Advertising

The best way to figure out your highest point of service is to first make a list of the things you’re great at (G), and second, to cross reference it with what you’re passionate about (P). The third and final step, is to figure out the best combination of G + P which will allow you to provide a service (S) so that you can make some moolah!

5. Always be reading.

People who do what they love for a living have a voracious appetite for learning as much as they can about the work they love to do. They’re constantly looking for ways to expand their knowledge by reading the best books about their industry.

You should do the same. Once you’ve figured out what you love and want to do for a living, go find 5 of the best books about that industry and read them cover to cover. Or if you’re on a time-crunch, at least read the book summaries. And if you absolutely can’t focus your eyes to text, try listening to the books in audio format.

6. Take action.

When I decided to start my own self-improvement podcast, I knew I needed to acquire some tech-related knowledge to get the ball rolling, so I took a course on how to start a podcast. The course taught me a lot of material, but I didn’t wait until I was done with all 12 weeks of it to start taking action. No, no. Every single lesson was followed up with immediate action. Taking immediate action allowed me the opportunity to apply what I’d learned, and more importantly, to see if it actually worked. If I’d waited until the course was all over, I’d be overwhelmed and confused as to where to begin.

Advertising

If you want to do what you love for a living, you need to always be taking deliberate action immediately after you learn something so that you can decipher the difference between what works and what doesn’t.

7. Find a mentor.

It doesn’t matter if you’re learning from someone in real life, or if you’re learning from them through their books and videos – find the best of the best in your industry and use them as guides and role models to help you become more successful and avoid painful pitfalls so that you can successfully arrive to that sweet spot where you’ll be making a living doing what you love.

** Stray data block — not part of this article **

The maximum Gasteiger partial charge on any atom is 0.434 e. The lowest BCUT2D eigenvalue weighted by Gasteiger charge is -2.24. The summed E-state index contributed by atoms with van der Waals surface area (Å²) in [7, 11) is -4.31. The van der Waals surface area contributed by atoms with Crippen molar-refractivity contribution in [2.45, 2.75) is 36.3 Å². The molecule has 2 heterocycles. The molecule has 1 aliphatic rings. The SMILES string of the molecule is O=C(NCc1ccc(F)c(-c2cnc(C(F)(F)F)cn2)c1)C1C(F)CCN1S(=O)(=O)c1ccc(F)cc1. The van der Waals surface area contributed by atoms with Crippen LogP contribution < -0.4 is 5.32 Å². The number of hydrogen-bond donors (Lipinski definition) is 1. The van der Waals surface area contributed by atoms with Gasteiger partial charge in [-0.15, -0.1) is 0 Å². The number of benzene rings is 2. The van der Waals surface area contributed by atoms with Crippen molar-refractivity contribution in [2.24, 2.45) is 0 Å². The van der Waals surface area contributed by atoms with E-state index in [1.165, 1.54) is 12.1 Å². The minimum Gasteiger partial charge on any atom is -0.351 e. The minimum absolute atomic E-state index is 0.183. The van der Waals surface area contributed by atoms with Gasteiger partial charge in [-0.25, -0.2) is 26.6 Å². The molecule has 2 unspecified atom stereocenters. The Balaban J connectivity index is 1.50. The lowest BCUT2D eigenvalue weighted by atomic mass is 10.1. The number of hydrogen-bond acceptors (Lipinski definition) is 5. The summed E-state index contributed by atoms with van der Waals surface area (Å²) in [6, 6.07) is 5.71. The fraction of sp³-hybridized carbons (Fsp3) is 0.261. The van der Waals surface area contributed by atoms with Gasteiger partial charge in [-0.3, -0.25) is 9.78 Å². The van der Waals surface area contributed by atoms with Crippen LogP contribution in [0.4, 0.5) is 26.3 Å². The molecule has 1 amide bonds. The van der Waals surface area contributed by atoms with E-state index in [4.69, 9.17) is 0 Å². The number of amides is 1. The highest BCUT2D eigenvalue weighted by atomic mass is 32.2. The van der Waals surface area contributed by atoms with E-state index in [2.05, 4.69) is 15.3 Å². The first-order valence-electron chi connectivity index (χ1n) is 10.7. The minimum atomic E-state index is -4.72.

Wondering where — or how — to go about finding a mentor? Start by making a list of potential mentors. Next, learn more about them. Read their work. Follow them on twitter. Listen to their interviews. And if you’ve got the courage to do so, go ahead and reach out to them. They (probably) won’t bite.

8. Get out of your comfort zone.

Several years ago, I used to be in terrible physical condition — fat, unhealthy, and totally out of shape. I knew that if I wanted to make a change, I’d have to get myself out of my comfort zone and dedicate myself to eating healthy and working out 5+ times per week. But I had my fair share of challenges. For example: It was scary to go to the gym because it felt like everyone was watching me and thinking “what’s this worthless slob doing here…” But even though it was uncomfortable to go to the gym, I forced myself to do it anyway. Why? Because the temporary pain of feeling like people were watching and making fun of me, wasn’t as heavy as the long-term pain I knew I’d feel if I didn’t get a handle on my health.